National Assembly: Tuesday 1 November 2011
It was a mere two years ago when we said good
bye to Chief Justice Langa and welcomed Chief Justice Sandile
Ngcobo. In saying goodbye to Judge Ngobo today, I pay tribute
not only to a brilliant lawyer, but also as an outstanding
manager of the Judiciary. I have so far served on the Judicial
Service Commission under five Chief Justices and I rate Judge
Ngcobo very highly. He was a patient, wise and outstanding
Judge. I wanted to say more good things about Judge Ngcobo, but
I am a bit reluctant because I lost a big case in the
Constitutional Court where Judge Ngcobo wrote the judgement.
That only proves that if you have two lawyers
you run the risk of getting three different legal opinions.
In welcoming Chief Justice Mogoeng, I need not
remind him that I voted against him becoming the Chief Justice.
But after he had received the majority vote, I congratulated him
on his election, as I am a democrat. I also assured him of my
loyalty and that I will respect and support him. Both Chief
Judges Ngcobo and Mogoeng do not fall in the same category as
the former Chief Justice of England, one George Jeffreys. He
heard a case following the Monmouth rebellion in 1685 and
sentenced 200 people to death and 800 to become slaves abroad.
Talking about the death sentence. I am regularly reminded that
the first white woman to be hanged in South Africa was a Mrs Van
I wish to raise some very serious legal
issues. Firstly I wish to say to the new Chief Justice that as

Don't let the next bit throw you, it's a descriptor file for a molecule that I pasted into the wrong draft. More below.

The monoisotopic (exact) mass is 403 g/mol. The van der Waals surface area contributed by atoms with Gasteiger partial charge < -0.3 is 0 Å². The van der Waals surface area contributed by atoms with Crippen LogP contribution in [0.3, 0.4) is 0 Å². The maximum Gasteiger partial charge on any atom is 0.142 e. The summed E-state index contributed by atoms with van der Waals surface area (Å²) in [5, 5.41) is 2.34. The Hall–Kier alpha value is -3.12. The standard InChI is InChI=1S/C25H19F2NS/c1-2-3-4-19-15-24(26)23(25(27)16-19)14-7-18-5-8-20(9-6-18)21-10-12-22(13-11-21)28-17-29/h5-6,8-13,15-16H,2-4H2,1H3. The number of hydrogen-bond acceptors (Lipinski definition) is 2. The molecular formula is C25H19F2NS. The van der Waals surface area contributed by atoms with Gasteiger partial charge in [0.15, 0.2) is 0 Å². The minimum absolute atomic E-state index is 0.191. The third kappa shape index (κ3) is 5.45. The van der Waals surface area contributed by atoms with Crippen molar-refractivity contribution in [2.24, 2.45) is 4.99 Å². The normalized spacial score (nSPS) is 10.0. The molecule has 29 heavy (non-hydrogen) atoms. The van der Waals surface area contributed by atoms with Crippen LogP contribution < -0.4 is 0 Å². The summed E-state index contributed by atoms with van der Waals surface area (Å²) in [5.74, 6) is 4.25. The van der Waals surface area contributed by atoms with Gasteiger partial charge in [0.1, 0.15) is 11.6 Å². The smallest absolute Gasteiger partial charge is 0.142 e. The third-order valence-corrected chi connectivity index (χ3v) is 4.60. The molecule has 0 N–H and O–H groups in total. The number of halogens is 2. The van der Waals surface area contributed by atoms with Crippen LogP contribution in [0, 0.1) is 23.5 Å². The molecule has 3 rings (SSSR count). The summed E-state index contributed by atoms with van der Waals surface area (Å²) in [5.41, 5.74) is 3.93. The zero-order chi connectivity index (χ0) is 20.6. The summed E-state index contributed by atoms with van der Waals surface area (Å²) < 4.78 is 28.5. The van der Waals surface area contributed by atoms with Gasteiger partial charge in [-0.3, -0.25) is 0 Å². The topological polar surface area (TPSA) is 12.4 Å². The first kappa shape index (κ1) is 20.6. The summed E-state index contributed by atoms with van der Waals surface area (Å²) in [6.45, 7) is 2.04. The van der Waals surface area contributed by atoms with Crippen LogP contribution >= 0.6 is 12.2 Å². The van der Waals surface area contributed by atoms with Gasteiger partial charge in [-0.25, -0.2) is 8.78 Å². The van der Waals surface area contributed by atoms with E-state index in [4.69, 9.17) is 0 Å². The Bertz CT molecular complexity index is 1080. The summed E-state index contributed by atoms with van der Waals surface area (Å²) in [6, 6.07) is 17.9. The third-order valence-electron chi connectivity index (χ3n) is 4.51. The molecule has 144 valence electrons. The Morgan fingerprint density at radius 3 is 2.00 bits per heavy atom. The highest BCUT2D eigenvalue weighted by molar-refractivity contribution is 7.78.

Chief Justice, he is the custodian of the Constitution, which is
a massive responsibility. Because our democracy is squarely
based on the Constitution. The Chief Justice must play a leading
role in protecting the independence of the Judiciary. He must at
all times ensure that all judges execute their responsibilities
without fear, favour or prejudice. Judges are to be true only to
the Constitution and their consciences. A Chief Justice is not
the servant of political party, but serves the country and all
The second issue I wish to raise, is the
future of South African Law. Our legal system is based on Roman,
Roman-Dutch and English Law and law which we have created
But we live in Africa. We are all Africans.
I am therefore concerned that not enough in
depth research is being done in respect of African Law.
Indigenous law. The law of Ubunthu. The law of our traditional
communities. I plead today with the new Chief Justice to
seriously tackle the many other challenges facing our judiciary
and to publish proposals on how to improve our justice system.
The challenge of language is but one example. Litigants are
entitled to the use of their mother tongue. How are we solving
this problem? Access to our Courts is another huge challenge.
The vast majority of our people do not have the financial means
to go to court. Overcrowding in prisons is a terrible problem.
So is the delay is getting trial dates. Some litigants wait for
two years to have their cases heard. And long outstanding
judgements. We need continuous high level training of our judges
and magistrates. There are many new legal developments and in
particular new Laws made by this Parliament. One example is the complicated new Companies
Law. Judges and magistrates need to be fully briefed.
I can add many more examples of challenges
facing our legal system.
My serious and urgent plea to Chief Justice
Mogoeng is to dedicate special time and intellectual effort to
lead the judiciary from the front to continuously study and
publish proposed possible solutions. To arrange more justice
seminars and debates about legal challenges.
Justice Ngcobo, your task, even in retirement,
is to strengthen our judiciary in devoting quality time to
identifying solutions for our judicial challenges. You have the
intellectual capacity and the experience to do that.
We say goodbye to Judge Ngcobo today with a
tear or two in the eye. We welcome Chief Justice Mogoeng with
high expectations. We pray that he will be successful.
Mhloniswa Ngcobo, hamba ghahle, baba.
Julle moet mooi loop.
Contact: Mr Koos van der Merwe MP, 082 444